A 31-year-old Manitoba woman is willing to give up life on Earth for a one-way ticket to Mars.
Mission to Mars
Julie Perreault, who is from Ste-Geneviève, just southeast of Winnipeg, is the only Manitoban to make the short list for Mars One — a project aiming to set up a permanent human colony on the Red Planet.
"For the first 20 minutes, you know, I was pretty happy, I'm feeling good about myself. Then it hit me, kind of what that really meant," she said.
The search for Astronauts began in April 2013 and more than 200,000 people from around the world submitted video applications. The cut is now down to 1,058 with 75 Canadians among them.
The final cut will be 24 and the goal of Mars One is to have crews of four, departing every two years, starting in 2024.
Perreault said she was prompted to apply for the project out of fear — a fear of not trying things.
"I like to challenge myself and not let fear stop me from doing what I want to do," she said.
So what’s next for the present Mars hopefuls?
“The next several selection phases in 2014 and 2015 will include rigorous simulations, many in team settings, with focus on testing the physical and emotional capabilities of our remaining candidates," said Norbert Kraft, chief medical officer of Mars One.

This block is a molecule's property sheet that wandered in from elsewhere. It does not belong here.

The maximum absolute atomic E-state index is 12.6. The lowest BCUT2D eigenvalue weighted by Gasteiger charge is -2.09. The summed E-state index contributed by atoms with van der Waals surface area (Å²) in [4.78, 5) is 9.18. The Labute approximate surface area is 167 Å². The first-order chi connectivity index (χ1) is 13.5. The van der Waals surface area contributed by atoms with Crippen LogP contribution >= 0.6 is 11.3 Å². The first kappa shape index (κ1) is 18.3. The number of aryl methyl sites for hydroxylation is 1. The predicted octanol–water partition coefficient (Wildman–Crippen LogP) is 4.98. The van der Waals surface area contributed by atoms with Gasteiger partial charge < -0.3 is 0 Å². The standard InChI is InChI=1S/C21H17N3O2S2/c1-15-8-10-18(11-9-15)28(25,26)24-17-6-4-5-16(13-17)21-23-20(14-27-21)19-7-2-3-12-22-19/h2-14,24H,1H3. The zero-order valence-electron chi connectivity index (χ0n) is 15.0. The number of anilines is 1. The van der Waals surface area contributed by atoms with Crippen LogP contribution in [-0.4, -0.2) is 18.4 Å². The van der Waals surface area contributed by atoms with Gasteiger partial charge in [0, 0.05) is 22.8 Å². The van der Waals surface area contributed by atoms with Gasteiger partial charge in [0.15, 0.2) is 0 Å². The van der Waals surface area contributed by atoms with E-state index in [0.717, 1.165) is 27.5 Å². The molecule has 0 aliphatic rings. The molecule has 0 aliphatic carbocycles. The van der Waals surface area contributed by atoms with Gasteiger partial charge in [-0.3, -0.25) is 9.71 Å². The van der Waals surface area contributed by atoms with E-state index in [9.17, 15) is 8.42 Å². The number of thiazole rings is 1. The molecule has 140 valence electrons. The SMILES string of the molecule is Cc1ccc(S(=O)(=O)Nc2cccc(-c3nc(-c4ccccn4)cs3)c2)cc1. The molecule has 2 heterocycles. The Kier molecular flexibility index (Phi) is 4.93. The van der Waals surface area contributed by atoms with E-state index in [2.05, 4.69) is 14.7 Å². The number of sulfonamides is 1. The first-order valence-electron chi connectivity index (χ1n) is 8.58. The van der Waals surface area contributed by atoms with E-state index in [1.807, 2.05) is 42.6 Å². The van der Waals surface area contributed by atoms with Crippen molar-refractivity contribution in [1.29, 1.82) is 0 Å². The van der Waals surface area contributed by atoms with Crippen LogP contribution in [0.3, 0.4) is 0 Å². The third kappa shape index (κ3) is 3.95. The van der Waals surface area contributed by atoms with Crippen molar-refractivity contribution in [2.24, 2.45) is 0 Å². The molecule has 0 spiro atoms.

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Perreault said she might not necessarily have the technical skills and knowledge right now to be part of a new planetary settlement, but her love of learning will help push her to that end.
"We expect to begin understanding what is motivating our candidates to take this giant leap for humankind. This is where it really gets exciting for Mars One, our applicants, and the communities they’re a part of.”
'I might have an advantage over people who are used to a warmer climate, but I've also heard that it gets way colder on Mars, so, I don't know' - Julie Perreault
Being from Manitoba, where the frigid temperatures can sometimes compete with temperatures on Mars, could also give her an edge, she joked.
"I might have an advantage over people who are used to a warmer climate, but I've also heard that it gets way colder on Mars, so, I don't know," she said.
The Mars One group's first voyage is scheduled to be an unmanned trip in 2018. That will be followed by cargo missions and unmanned preparation of a habitable settlement, according to the group's website.
The organization said it has agreements with aerospace titan Lockheed Martin as well as satellite company Surrey Satellite Technology to develop mission plans for the 2018 mission.
Mars One has several sponsors, is selling merchandise, and has also launched a crowd-funding campaign in order to pay for its missions.
Mars One estimates the cost of putting the first four people on Mars at $6 billion, which includes the cargo. For every next manned mission, Mars One estimates the costs at $4 billion.